The real value of Scribe for open source

Wherever you have a lot of data coming in at once, demanding a response, scaling is vital. So three cheers for letting us see your scaling tool, Facebook, and for explaining how it's engineered.

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There is much rejoicing over the fact that Facebook has released Scribe as open source.

I want to join the celebration for reasons which have nothing to do with social networking.

Scribe, in the end, is a tool for aggregating data from a large number of servers. It is less a social networking tool as a scaling tool.

By giving programmers a chance to download, examine, and play with Scribe, Facebook is doing more than helping itself. It's offering a model for scaling and letting us make apples-to-apples comparisons.

This is important because scaling may be the most important task in computing today.

Thanks to the enormous size and scope of today's Web any site which makes a splash will experience the "rush to the rail" phenomenon and be forced to answer problems of scaling early in its life.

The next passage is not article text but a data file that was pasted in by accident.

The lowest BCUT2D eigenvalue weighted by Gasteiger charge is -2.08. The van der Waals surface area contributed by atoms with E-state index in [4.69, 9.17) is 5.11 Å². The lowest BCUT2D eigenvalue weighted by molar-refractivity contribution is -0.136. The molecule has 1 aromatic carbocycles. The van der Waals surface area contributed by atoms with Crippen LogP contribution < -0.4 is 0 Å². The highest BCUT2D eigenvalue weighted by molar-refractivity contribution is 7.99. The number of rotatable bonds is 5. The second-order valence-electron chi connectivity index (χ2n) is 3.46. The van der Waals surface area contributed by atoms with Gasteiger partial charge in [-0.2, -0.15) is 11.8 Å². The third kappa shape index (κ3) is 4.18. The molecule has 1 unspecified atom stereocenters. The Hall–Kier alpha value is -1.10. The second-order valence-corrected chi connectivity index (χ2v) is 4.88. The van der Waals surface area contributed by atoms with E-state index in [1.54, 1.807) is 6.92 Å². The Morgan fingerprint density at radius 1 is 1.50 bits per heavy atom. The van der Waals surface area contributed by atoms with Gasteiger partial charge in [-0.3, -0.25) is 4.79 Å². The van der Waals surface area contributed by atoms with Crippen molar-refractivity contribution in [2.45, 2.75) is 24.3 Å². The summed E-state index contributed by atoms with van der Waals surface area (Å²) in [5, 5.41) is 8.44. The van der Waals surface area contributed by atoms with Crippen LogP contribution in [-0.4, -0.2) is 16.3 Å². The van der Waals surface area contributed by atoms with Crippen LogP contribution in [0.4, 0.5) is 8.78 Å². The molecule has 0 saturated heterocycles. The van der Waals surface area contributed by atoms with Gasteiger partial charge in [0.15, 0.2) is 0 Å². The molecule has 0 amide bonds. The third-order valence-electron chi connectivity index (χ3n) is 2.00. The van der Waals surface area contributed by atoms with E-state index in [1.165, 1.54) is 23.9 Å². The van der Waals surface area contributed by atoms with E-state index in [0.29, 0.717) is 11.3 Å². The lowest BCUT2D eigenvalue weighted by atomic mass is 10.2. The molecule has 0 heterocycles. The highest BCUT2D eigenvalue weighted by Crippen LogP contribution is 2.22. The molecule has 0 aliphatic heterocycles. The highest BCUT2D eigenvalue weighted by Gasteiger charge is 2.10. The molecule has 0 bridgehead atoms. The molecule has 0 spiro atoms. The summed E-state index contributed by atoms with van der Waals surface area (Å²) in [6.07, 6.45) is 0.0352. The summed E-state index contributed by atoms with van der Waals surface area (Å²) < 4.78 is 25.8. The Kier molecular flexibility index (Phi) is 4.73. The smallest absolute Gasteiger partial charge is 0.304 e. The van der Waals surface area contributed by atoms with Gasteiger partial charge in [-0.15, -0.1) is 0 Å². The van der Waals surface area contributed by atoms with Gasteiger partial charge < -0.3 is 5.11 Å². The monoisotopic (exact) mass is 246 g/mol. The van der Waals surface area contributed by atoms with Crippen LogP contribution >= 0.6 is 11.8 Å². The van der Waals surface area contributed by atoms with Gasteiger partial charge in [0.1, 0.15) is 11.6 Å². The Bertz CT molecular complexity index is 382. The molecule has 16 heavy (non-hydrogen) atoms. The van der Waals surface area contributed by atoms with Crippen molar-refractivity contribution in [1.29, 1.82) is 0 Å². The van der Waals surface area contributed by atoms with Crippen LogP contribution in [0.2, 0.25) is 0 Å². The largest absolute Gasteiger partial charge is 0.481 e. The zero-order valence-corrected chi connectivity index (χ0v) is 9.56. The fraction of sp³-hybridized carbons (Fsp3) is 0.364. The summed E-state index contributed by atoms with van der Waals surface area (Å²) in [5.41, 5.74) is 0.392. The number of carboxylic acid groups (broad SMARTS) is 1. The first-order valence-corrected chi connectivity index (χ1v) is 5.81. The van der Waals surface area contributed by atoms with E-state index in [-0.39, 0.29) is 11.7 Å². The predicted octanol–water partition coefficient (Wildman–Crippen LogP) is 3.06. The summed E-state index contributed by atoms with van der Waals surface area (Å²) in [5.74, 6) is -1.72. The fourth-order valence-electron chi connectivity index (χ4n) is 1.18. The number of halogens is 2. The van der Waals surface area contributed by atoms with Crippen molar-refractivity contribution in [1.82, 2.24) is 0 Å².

Scribe is one possible answer to that. There are others, but Scribe is open source. By seeing how it works you can freely compare it to other options and make a good choice, before the crowd arrives.

There are other areas where scaling will prove vital. It will be vital in reforming health care. It will be vital in transaction processing. It's obviously vital in the area of Web logging.

Wherever you have a lot of data coming in at once, demanding a response, scaling is vital.

So three cheers for letting us see your scaling tool, Facebook, and for explaining how it's engineered.

Now who's got a review of it?

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